Mortgage interest rates reached record lows during the Covid-19 pandemic in 2020 and 2021. However, with the inflation increases of the past year, mortgage interest rates have spiked to their highest levels in two decades.
Read more about how rising interest rates affect the real estate market below.
How Do Rising Interest Rates Affect the Economy?
To fully comprehend how rising interest rates affect the housing market, it’s essential to examine their effects on the economy at large. Below, we’ve compiled a list of rising interest rates’ most significant economic impacts.
Higher cost of borrowing
When interest rates increase, so do the cost of credit card and loan payments. This increase discourages prospective homeowners from borrowing money to put into a mortgage. Ultimately, people cut back on spending when interest rates rise, especially those with existing loans.
Saving instead of spending
Consumers tend to save rather than spend when interest rates go up. While higher interest rates indicate a higher cost of borrowing, they also cause deposit accounts to offer more attractive returns. Therefore, consumers often keep their bank account full rather than take out money for purchases.
Currency value rises
Currency value increases alongside interest rates as countries attract more deposits in their banks. As a result, demand for the nation’s currency increases, and its value generally goes up.
Lower consumption and investment
Like individual spending, company investments also generally decrease when interest rates rise. Due to their lack of confidence in the economy, companies will often reduce their investments and cut down on spending altogether.
What Causes Interest Rates to Go Up?
Interest rates can fluctuate due to a multitude of economic factors. Below, we’ve compiled a list of the most prominent causes of interest rate increases.
A growing economy
Central banks prepare for incoming inflation by raising interest rates when economic growth is on an incline. This raise is intended to reduce consumer spending and stabilize economic growth, which increases borrowing costs and lowers disposable income among consumers.
U.S. Federal Reserve rates
In most scenarios, U.S. Federal Reserve rates increase alongside interest rates. Banks and other financial institutions profit from charging consumers and businesses a percentage above their borrowing costs to the U.S. Federal Reserve. And when the government increases its lending rate, the rates offered to the market also increase.
Rising interest rates can sometimes cause lenders to raise their borrowing costs. For example, if mortgage rates were to plummet significantly, this would cause an overall increase in mortgage applications as prospective homeowners would want to take advantage of the lower rates. However, this increase in volume could overwhelm lenders and ultimately inspire them to increase their rates to dissuade new applications.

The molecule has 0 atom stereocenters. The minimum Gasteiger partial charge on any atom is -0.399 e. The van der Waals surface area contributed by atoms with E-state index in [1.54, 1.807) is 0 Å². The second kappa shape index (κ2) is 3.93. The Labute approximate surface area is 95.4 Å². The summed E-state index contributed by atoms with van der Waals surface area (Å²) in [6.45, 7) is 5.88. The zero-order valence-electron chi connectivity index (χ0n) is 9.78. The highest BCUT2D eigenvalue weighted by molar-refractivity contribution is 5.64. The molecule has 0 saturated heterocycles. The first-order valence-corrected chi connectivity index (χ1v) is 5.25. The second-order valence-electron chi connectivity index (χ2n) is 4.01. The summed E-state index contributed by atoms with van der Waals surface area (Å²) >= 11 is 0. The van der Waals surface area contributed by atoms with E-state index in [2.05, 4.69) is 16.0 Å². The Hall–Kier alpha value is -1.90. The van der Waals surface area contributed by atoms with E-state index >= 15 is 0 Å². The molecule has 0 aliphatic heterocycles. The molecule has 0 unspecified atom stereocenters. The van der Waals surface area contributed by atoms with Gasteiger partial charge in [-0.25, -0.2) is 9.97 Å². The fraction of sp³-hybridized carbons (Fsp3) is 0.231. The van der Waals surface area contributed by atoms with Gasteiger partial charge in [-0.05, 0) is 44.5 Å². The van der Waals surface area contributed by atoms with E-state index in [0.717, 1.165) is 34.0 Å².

How Do Rising Interest Rates Affect Home Buyers and Sellers?
Rising interest rates conventionally make buying a house more difficult for prospective homeowners. As mortgage interest rates increase, buyers’ affordability decreases, and their scope for higher-priced homes narrows. For example, if a prospective home buyer wants a 5% interest rate on a 30-year fixed mortgage for a $500,000 home, their monthly mortgage would be around $2,684. However, if the buyer only qualifies for a 6% interest rate, their monthly payment would increase to nearly $3,000. Therefore, a higher interest rate decreases a buyer’s purchasing power.
Because rising interest rates affect buyers’ affordability, they consequently impact sellers as well. For example, if a seller wants to list their home for $500,000, they have every right to do so. However, a $500,000 listing may exceed most buyers’ budgets due to rising interest rates. Though the seller can still make a profit on the sale, they likely will receive offers lower than their asking price. Even a 1% increase in mortgage rates could significantly diminish a home’s market value and lead to lower home offers.
In this market, we have seen sellers that have tried to force buyers to purchase at the original offer if the interest rate went up while the property was under contract. We have also seen situations where the seller cut the price, or agreed to pay some of the lending costs to get the deal done. In other scenarios, a seller may not be able to qualify for a loan at the higher mortgage rate.
Ritter Spencer has a team of real estate litigation attorneys in Dallas, Texas, who can help property owners navigate their housing disputes. Our experienced attorneys develop practical and actionable strategies to aid fraudulent real estate sales, commercial lease disputes, resident and property owner disputes, and more. Learn more about our practice areas by connecting with our team of real estate litigation attorneys at Ritter Spencer today.